Shihao Yang’s model forecasts when spikes in Covid-19 and flu infections will strain hospitals and health care resources.

Ph.D student Simin Ma sits with Assistant Professor Shihao Yang at his desk. A computer monitor shows flu data and Google search trends that they used in their Covid and flu forecasting models.

Ph.D. student Simin Ma, left, and Shihao Yang, assistant professor in the H. Milton Stewart School of Industrial and Systems Engineering. They developed a model that uses search data to predict coming waves of serious Covid-19 and flu cases that could burden healthcare resources. (Photo: Candler Hobbs)

The most widely used source of medical advice in modern society might be the Google search box.

Enough people turn to the site with searches like “loss of taste” or “how long contagious” that researchers at Georgia Tech can use that data to accurately predict looming waves of influenza-like illness and Covid-19 infections. Their forecasting models work for the nation overall and for each state, offering a new source of data about potential “twindemics” that could burden healthcare systems.

The model, developed by Shihao Yang and his team in the H. Milton Stewart School of Industrial and Systems Engineering, is published in the Nature journal Communications Medicine.

“Our contribution is that we provide a unique angle for our forecasts: We find that there might be a hack for short-term prediction based on the search data,” said Yang, an assistant professor and co-author alongside Georgia Tech Ph.D. student Simin Ma and Shaoyang Ning, assistant professor of statistics at Williams College.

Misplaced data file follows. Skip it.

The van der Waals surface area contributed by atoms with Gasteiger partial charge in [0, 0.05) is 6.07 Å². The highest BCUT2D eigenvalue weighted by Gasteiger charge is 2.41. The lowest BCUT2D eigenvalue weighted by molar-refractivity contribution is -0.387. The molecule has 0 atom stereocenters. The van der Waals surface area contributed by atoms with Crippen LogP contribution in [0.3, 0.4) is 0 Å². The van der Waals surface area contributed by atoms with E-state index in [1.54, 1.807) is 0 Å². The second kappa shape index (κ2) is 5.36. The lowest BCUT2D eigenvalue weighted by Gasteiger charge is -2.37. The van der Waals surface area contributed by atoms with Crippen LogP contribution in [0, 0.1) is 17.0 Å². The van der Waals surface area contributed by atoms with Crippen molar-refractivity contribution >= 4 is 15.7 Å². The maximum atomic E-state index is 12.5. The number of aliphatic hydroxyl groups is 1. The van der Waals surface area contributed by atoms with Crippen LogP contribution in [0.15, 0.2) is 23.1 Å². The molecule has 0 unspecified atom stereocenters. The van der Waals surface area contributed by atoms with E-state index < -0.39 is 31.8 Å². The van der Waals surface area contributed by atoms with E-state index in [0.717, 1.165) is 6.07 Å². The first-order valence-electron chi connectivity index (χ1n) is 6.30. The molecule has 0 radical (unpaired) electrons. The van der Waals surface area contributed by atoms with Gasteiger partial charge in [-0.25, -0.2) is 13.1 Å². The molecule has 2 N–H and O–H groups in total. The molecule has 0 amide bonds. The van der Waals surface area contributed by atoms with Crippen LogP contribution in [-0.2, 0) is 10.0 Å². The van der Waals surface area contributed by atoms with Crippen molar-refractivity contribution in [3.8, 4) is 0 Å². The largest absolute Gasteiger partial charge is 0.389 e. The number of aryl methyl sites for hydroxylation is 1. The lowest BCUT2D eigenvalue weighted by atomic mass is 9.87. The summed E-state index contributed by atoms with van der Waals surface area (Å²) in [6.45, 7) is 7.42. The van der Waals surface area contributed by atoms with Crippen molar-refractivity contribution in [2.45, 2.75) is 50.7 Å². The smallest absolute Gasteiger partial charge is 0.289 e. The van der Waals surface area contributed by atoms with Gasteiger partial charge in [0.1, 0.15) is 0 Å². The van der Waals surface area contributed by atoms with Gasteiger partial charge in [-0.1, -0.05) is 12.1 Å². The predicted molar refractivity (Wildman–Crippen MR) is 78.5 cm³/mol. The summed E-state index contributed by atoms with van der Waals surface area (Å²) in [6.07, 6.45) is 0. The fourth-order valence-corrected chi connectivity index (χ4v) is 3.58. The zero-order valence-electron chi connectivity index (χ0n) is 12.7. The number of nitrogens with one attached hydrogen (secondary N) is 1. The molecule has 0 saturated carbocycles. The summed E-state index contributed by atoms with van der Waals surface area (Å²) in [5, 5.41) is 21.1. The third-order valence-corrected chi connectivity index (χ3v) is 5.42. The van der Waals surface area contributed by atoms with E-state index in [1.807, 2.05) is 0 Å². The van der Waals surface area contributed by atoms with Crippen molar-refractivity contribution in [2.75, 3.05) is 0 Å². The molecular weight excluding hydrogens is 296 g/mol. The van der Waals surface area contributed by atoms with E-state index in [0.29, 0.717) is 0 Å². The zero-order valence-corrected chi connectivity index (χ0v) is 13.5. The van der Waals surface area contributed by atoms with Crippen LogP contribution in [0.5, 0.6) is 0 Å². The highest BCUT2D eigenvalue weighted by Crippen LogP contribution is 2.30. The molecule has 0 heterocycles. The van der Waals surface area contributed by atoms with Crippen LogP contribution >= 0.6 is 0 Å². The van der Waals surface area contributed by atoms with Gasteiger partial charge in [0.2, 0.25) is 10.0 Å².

The team’s “hack” uses 23 key search queries, like “loss of taste,” to look ahead four weeks at the serious cases of both flu-like illnesses and Covid-19. The model uses federal data on hospitalizations and deaths from Covid-19, plus outpatient visits for flu-like illnesses — the official benchmark since it’s difficult to separate flu cases from other kinds of viral infections with similar symptoms.

“We provide a unique perspective. Many other people don't really use this data — what you might think about as alternative data,” Yang said. “Healthcare professionals and epidemiologists use surveillance data, survey data, hospital records. Those are the usual realm. As a statistician working in an engineering context, my lens is a bit different on our healthcare system.”

Yang said traditional epidemiological models are much more effective than his approach at forecasting six months or more in the future. Where his team’s work shines is in the short-term, offering public health officials and hospitals data to anticipate an imminent surge.

The researchers have presented their research results to the Centers for Disease Control and Prevention.

Yang has been using search data for flu forecasting for years and started to apply that knowledge to the coronavirus pandemic in early 2020. Over time, he sensed the new tools he and others developed for Covid predictions could help with flu modeling and vice versa.

With increasing concern last fall about a “twindemic” of both illnesses, “we realized this seems to be the time to start treating flu and Covid kind of equally,” Yang said. “So, the whole idea is, why don't I just put the two diseases together and build a joint model for both.”

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About the Research

This research was supported by the National Institutes of Health, grant No. UL1TR002378. Any opinions, findings, and conclusions or recommendations expressed in this material are those of the authors and do not necessarily reflect the views of any funding agency.

CITATION: Ma, S., Ning, S. & Yang, S. Joint COVID-19 and influenza-like illness forecasts in the United States using internet search information. Commun Med 3, 39 (2023).

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